This memoir is not a happy one. As this author says, it is her story and her family's story. It is about the food they ate. It is about their unhappiness. As she says, "This is a story about an unhappy fat girl who became a fat woman who was happy and unhappy." She found her story difficult to tell, and at times it made her ill to write about it, but it also gave her relief to get the experiences out. She doesn't want people to feel sorry for her, as she doesn't feel sorry for herself. But I have to say that at times I felt sorry for the child she was. Children have less control over their experiences than adults, and her child self tried certain strategies, but always seemed an observer of her own life, wishing and dreaming of different lives but never able to understand what she could do to get there.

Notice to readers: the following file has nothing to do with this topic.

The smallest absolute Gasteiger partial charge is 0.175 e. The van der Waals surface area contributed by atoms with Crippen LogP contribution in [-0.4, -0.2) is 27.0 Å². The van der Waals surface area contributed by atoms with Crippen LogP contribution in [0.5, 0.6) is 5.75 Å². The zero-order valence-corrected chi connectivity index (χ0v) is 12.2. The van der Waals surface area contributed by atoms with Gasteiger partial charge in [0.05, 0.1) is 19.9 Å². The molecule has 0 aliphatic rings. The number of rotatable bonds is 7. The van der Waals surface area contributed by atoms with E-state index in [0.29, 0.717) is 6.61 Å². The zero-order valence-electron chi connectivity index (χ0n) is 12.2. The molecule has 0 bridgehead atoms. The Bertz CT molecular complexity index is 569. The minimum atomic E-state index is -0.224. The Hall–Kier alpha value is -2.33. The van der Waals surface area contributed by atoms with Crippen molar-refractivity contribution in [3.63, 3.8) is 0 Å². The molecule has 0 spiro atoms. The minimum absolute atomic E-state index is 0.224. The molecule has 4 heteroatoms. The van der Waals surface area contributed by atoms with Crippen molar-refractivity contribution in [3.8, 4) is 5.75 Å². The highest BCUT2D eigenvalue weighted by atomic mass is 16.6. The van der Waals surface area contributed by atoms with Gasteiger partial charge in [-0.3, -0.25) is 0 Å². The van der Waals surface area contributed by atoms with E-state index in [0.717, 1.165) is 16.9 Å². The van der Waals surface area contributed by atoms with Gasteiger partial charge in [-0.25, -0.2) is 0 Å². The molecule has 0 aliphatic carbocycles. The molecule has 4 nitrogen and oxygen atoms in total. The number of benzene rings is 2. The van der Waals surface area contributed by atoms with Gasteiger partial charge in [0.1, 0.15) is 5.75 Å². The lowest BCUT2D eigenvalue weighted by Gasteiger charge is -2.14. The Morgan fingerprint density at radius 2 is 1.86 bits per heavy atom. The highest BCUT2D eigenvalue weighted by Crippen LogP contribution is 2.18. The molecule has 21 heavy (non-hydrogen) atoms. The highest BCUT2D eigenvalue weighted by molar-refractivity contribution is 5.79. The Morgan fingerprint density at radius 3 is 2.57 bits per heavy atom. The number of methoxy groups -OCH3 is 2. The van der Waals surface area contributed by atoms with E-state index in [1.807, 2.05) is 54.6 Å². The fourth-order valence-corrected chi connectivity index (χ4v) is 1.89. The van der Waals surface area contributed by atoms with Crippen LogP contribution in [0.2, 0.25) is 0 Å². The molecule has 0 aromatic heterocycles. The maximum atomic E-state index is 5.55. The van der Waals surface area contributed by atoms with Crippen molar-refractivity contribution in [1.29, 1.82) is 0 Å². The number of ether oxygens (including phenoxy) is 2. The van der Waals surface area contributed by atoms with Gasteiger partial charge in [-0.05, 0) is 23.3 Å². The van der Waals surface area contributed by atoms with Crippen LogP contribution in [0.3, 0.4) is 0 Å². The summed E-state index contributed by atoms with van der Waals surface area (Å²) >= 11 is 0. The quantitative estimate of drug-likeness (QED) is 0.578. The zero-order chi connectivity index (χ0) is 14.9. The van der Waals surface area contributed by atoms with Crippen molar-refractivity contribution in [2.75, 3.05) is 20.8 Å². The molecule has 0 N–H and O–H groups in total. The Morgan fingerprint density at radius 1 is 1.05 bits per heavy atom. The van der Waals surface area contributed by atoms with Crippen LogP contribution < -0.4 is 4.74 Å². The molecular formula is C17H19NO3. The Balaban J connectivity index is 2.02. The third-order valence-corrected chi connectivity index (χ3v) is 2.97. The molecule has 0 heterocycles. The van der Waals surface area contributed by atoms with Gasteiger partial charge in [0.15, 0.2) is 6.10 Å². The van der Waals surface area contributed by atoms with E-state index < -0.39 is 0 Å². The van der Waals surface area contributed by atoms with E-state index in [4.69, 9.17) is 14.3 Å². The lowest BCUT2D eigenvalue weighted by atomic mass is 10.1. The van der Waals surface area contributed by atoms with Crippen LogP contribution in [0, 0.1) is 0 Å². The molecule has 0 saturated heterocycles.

She says that while her childhood lacked love for the most part (her uncle seems to have provided the only consistent positive adult presence in her life, with his many friends, pet names for her, and general kindness. She did have the occasional other adult or child in her life who was kind, a neighbour who took an interest or the girl Glenda in her hometown who made sure she had people to sit with at lunch and got introduced to others. But she seems to be unable to know what to do with this kindness and it doesn't seem to have made a difference in her situation.
She calls herself a solitary and I think she is right. She seems the type of person who doesn't make connections either through her own actions or taking advantage of others' actions toward her. I think it is that that makes me feel sorry, sorry for a life without true connection to others.

Tuesday, 14 January 2014


Finished January 13
Touch by Adania Shibli, translated by Paula Haydar